Published: Monday, April 26, 2010
Some taxpayers are outraged at the billions of dollars given to General Motors (GM). The company had nearly four decades to realize they needed to build cars that people want to buy. Despite all the signs, they changed at a glacial pace and many feel GM should reap what they've sown.
Over a similar timeframe, B2B buyers are resentful that vendors have not appreciably changed their selling approaches. Buyers and vendors alike have come to realize that despite the hype, CRM has had minimal positive impact in improving buying experiences. Buyers still perceive traditional selling as attempts to convince, persuade and manipulate them. Few vendors have been able to change their view of selling to that of facilitating the buying process.
While CRM has not moved the needle, technology has empowered buyers to change the sales landscape. The Internet provides a way for buyers to minimize a salesperson's influence on their buying decisions, analogous to how ATM's and kiosks facilitate self-service. Search engines, Websites, Webinars and social networking allow buyers to avoid interacting with salespeople early in buying cycles. Today, many buyers develop needs on their own. Their list of requirements is not based upon the offering of a single vendor, but rather an aggregate of everything they've read or heard by leveraging the Internet. After researching vendors and offerings, a buyer proactively contacting a seller is no longer a "blank canvas" as it relates to their needs and requirements. In these cases, there may be no "Column A" (preferred) vendor.
These new buying behaviors have profound implications in challenging sales organizations to change how they align with these buyers. Vendors that adjust to the new reality can provide a superior buying experience and enjoy a sustainable competitive advantage. As you'd expect, more than lip service is necessary to achieve that objective. An ever-increasing percentage of initial interactions with potential buyers are electronic.
Vendors with an average four-month sales cycle find it takes some buyers or organizations two years to get ready to buy. Instead of using two categories of buyers looking/not looking to change, I propose a third category is necessary: curious.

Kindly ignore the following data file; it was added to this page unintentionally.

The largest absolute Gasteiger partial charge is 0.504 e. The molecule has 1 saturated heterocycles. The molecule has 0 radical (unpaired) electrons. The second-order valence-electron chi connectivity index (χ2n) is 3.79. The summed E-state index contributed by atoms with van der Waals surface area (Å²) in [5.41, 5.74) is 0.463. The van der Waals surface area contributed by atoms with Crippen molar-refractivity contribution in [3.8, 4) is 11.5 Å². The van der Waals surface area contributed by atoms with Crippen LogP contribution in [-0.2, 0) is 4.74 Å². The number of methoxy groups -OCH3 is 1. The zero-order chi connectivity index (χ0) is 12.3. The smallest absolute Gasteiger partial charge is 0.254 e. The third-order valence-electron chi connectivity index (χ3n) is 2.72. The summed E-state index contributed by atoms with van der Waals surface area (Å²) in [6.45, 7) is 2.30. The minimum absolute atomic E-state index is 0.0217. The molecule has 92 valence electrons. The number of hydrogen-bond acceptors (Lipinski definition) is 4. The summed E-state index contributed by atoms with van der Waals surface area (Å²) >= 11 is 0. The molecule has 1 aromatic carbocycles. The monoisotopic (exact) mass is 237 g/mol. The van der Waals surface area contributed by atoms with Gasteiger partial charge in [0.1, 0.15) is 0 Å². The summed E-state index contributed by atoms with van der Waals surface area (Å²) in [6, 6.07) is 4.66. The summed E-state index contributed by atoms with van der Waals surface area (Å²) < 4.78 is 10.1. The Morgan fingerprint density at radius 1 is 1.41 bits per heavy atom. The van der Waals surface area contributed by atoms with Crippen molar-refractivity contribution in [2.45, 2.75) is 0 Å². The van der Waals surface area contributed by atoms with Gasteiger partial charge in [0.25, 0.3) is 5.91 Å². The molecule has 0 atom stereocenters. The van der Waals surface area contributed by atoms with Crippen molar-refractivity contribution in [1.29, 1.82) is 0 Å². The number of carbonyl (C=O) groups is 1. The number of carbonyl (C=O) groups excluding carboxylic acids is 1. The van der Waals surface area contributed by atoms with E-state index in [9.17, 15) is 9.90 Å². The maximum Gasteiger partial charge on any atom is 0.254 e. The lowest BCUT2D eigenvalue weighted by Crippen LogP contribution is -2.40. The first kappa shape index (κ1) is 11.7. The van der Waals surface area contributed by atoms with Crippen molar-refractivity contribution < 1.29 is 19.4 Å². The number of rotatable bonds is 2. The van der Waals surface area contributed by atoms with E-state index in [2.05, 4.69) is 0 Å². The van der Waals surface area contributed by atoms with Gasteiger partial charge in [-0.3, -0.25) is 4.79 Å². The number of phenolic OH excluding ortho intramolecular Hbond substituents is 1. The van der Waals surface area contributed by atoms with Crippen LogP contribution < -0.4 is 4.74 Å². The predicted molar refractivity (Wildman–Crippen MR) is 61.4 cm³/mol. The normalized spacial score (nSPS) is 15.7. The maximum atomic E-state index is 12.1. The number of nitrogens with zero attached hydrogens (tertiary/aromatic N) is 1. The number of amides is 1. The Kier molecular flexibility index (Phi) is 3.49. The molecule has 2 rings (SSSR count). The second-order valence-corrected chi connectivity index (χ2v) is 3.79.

Curious buyers want to start the process of learning about vendors, offerings, trends in their industry, etc. They have no compelling event requiring action in the short term. How often have you been browsing in a retail store and a clerk asking: "May I help you?" caused you to leave without buying? Curious Website visitors don't want to be qualified. They will respond better to vendors that electronically nurture them and allow them to self-qualify when they are ready to consider buying.
Most people feel there are great differences in the make-up of sales versus marketing staff. Sellers have the pressure of trying to make quota this year. Marketing looks at a longer horizon. Having said that, many Websites are too anxious to qualify visitors and scare or put off curious visitors. This behavior is likely influenced by the underlying objective of delivering leads for salespeople.
In starting buying experiences electronically, does your Website allow buyers to be curious and learn at the pace they want? As superior salespeople exhibit patience with buyers, so it is with Websites. Curious buyers are looking for:
In the same way a salesperson must establish rapport and competence, the same approach can differentiate your company's Website from the competition. By nurturing curious buyers, you can provide information that allows them to form opinions in defining their requirements. If and when they are serious about buying, the hope is that your company has earned enough mindshare so that your company will be contacted.
Websites and marketing staff are best qualified to nurture visitors over time at a pace curious potential buyers can control while few sellers effectively handle "tire kickers." The ability to nurture goes a long way toward building healthy pipelines and improving early buying experiences.
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